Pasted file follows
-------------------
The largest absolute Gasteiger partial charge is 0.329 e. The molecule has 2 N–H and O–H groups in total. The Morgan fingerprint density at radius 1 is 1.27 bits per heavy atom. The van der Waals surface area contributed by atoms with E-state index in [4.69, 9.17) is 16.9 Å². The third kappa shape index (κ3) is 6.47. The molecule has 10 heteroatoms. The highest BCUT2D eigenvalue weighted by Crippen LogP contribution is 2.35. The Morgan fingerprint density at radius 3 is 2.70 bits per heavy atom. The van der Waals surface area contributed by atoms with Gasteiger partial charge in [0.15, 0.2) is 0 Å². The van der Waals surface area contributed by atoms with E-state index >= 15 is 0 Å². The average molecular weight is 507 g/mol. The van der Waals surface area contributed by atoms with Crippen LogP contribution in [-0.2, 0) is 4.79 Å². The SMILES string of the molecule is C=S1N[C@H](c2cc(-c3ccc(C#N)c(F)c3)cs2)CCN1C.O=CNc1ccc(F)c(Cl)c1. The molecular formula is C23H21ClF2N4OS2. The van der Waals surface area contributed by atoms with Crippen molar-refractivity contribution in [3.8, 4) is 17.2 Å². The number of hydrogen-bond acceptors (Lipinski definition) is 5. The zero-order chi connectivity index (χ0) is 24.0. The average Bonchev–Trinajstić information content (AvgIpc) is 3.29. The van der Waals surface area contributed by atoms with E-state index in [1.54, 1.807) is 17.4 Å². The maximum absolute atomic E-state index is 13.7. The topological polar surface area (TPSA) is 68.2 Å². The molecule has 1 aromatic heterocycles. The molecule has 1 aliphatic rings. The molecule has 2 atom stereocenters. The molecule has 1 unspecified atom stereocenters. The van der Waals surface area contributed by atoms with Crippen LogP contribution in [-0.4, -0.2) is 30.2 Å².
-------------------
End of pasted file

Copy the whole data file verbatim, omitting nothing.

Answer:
The largest absolute Gasteiger partial charge is 0.329 e. The molecule has 2 N–H and O–H groups in total. The Morgan fingerprint density at radius 1 is 1.27 bits per heavy atom. The van der Waals surface area contributed by atoms with E-state index in [4.69, 9.17) is 16.9 Å². The third kappa shape index (κ3) is 6.47. The molecule has 10 heteroatoms. The highest BCUT2D eigenvalue weighted by Crippen LogP contribution is 2.35. The Morgan fingerprint density at radius 3 is 2.70 bits per heavy atom. The van der Waals surface area contributed by atoms with Gasteiger partial charge in [0.15, 0.2) is 0 Å². The van der Waals surface area contributed by atoms with E-state index >= 15 is 0 Å². The average molecular weight is 507 g/mol. The van der Waals surface area contributed by atoms with Crippen LogP contribution in [-0.2, 0) is 4.79 Å². The SMILES string of the molecule is C=S1N[C@H](c2cc(-c3ccc(C#N)c(F)c3)cs2)CCN1C.O=CNc1ccc(F)c(Cl)c1. The molecular formula is C23H21ClF2N4OS2. The van der Waals surface area contributed by atoms with Crippen molar-refractivity contribution in [3.8, 4) is 17.2 Å². The number of hydrogen-bond acceptors (Lipinski definition) is 5. The zero-order chi connectivity index (χ0) is 24.0. The average Bonchev–Trinajstić information content (AvgIpc) is 3.29. The van der Waals surface area contributed by atoms with E-state index in [1.54, 1.807) is 17.4 Å². The maximum absolute atomic E-state index is 13.7. The topological polar surface area (TPSA) is 68.2 Å². The molecule has 1 aromatic heterocycles. The molecule has 1 aliphatic rings. The molecule has 2 atom stereocenters. The molecule has 1 unspecified atom stereocenters. The van der Waals surface area contributed by atoms with Crippen LogP contribution in [-0.4, -0.2) is 30.2 Å².